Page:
If a value changes based on its relationship to some other value, then a function can (often) be used to model the change in that primary value.
Some examples might help.
Suppose you purchase a $1000 Guaranteed Investment Certificate with an annual (compounded) return rate of 3% and you want to know the value of that GIC (after having held it for some number of years).
We can model the value of your GIC using a function:
#v(t) = 1000 xx (1 + 0.03)^t#
(where #t# is the number of years you have owned the GIC).
Even if you put in some value for #t#, the function is not really a monetary value (you can't buy anything with the number that comes out of the function, but it reflects or " models " that value.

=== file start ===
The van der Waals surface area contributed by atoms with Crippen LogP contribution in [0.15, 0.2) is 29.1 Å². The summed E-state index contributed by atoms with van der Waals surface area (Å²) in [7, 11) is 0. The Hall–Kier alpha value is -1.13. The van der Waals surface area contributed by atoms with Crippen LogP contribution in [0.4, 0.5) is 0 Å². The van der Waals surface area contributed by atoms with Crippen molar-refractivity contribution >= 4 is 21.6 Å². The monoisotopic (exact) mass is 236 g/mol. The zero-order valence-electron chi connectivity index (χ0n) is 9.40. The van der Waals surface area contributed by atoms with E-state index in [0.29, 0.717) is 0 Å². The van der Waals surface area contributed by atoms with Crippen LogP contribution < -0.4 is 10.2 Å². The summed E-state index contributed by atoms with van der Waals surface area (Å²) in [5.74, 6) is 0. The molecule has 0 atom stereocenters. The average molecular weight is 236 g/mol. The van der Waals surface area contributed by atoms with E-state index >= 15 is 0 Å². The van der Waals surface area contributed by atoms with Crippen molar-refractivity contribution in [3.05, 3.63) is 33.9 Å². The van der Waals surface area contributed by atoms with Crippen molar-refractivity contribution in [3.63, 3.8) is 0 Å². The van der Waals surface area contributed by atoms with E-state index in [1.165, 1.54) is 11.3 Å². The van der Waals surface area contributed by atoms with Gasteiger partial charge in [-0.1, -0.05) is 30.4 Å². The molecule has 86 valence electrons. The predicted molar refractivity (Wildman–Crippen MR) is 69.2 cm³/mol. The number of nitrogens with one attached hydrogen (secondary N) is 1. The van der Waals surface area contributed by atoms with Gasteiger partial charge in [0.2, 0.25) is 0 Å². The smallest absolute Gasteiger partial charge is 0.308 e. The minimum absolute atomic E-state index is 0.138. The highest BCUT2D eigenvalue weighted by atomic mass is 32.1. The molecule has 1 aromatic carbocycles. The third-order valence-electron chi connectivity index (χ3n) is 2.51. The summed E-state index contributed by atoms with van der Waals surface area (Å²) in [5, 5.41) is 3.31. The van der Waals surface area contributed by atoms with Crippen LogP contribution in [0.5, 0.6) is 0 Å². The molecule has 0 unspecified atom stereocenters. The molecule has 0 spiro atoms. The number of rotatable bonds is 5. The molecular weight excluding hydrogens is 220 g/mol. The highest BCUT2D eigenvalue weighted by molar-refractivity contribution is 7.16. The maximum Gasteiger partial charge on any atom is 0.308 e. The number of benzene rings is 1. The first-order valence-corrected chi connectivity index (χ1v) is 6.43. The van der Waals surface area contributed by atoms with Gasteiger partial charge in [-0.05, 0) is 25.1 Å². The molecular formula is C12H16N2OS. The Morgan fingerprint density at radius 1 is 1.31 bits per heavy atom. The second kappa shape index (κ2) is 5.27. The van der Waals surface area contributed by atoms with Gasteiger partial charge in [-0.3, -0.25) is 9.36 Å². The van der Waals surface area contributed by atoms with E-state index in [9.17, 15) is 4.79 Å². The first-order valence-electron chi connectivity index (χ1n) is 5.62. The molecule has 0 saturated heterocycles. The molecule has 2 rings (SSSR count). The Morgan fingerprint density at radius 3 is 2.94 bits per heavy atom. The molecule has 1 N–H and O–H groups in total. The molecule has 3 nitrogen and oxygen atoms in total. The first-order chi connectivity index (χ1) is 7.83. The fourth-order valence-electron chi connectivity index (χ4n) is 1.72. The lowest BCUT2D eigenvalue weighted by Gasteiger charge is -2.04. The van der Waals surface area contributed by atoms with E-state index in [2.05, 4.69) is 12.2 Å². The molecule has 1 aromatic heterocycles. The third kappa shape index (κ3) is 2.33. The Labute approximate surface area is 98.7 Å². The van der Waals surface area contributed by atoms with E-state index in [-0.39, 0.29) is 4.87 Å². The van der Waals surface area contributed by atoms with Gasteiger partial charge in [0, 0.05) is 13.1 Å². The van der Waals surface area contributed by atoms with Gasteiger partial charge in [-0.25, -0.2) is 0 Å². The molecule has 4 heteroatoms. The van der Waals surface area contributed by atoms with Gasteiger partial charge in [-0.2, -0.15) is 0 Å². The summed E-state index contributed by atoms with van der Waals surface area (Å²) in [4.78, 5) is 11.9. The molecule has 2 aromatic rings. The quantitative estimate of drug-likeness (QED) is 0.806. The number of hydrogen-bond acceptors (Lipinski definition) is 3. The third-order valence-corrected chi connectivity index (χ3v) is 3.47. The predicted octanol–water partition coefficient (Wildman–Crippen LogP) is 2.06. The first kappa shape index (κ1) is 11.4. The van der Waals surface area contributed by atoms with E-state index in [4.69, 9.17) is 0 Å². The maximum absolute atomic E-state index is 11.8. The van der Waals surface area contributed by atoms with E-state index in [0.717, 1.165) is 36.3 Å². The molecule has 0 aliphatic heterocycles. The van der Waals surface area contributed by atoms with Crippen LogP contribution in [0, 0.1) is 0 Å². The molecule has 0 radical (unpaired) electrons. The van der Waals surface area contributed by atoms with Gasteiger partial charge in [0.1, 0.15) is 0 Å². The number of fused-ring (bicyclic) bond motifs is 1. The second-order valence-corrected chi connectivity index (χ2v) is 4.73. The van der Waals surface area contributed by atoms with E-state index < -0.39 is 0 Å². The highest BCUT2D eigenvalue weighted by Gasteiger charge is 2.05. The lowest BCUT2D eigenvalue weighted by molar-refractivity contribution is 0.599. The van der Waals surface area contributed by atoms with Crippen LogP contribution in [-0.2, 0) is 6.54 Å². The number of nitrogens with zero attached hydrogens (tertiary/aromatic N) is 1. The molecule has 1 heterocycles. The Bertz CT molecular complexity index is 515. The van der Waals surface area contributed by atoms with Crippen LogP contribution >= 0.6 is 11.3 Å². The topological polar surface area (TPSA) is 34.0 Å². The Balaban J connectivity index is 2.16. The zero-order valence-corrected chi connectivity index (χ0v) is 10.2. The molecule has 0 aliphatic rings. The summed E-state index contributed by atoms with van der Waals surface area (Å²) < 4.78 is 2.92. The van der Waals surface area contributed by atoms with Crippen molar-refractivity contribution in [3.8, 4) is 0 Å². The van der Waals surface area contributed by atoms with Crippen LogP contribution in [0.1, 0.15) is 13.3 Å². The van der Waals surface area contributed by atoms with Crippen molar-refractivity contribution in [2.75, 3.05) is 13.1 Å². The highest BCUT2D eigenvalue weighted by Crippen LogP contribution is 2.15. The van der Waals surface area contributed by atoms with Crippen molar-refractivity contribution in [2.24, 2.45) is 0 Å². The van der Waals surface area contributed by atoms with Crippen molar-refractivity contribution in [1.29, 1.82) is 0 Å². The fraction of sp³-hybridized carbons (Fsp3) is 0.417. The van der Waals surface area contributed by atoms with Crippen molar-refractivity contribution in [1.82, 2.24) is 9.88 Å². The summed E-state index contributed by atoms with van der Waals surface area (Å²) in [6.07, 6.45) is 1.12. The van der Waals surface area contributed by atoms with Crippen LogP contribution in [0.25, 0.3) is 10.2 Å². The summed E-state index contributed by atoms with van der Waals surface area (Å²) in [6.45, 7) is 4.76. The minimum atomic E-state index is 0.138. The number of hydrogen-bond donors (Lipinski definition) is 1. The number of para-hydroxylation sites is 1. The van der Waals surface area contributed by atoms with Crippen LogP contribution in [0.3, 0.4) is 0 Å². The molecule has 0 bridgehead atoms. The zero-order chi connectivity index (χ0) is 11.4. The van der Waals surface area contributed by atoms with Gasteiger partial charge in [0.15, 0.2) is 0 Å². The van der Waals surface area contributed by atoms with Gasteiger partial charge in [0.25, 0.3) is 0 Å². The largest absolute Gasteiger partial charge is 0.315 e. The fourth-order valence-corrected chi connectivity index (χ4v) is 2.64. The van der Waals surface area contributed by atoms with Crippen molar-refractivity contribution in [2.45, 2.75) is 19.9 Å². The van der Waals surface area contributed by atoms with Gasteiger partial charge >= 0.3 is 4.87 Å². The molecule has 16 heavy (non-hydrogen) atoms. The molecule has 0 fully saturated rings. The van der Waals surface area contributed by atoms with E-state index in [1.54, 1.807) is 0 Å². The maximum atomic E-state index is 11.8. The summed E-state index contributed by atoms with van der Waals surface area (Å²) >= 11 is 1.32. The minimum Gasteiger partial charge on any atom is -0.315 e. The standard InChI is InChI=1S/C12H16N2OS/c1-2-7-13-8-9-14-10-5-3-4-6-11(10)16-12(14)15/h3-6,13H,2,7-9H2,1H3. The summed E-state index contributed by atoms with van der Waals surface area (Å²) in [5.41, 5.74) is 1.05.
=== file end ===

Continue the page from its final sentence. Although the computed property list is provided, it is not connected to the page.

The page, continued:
If you drop an object the speed at which that object is falling (ignoring air resistance and assuming it doesn't hit something else) changes with the distance that the object has already fallen.
Specifically, if the distance is measured in feet and the speed in feet per second, then we could model the speed of our falling object dependent upon the distance it has fallen by a function:
#s(d) = 2 xx d#
#2 xx d# is just a number, but it is a number we can think of as being related to a specific speed. In that sense, #s(d)# is a function that models speed depending upon distance (#d#).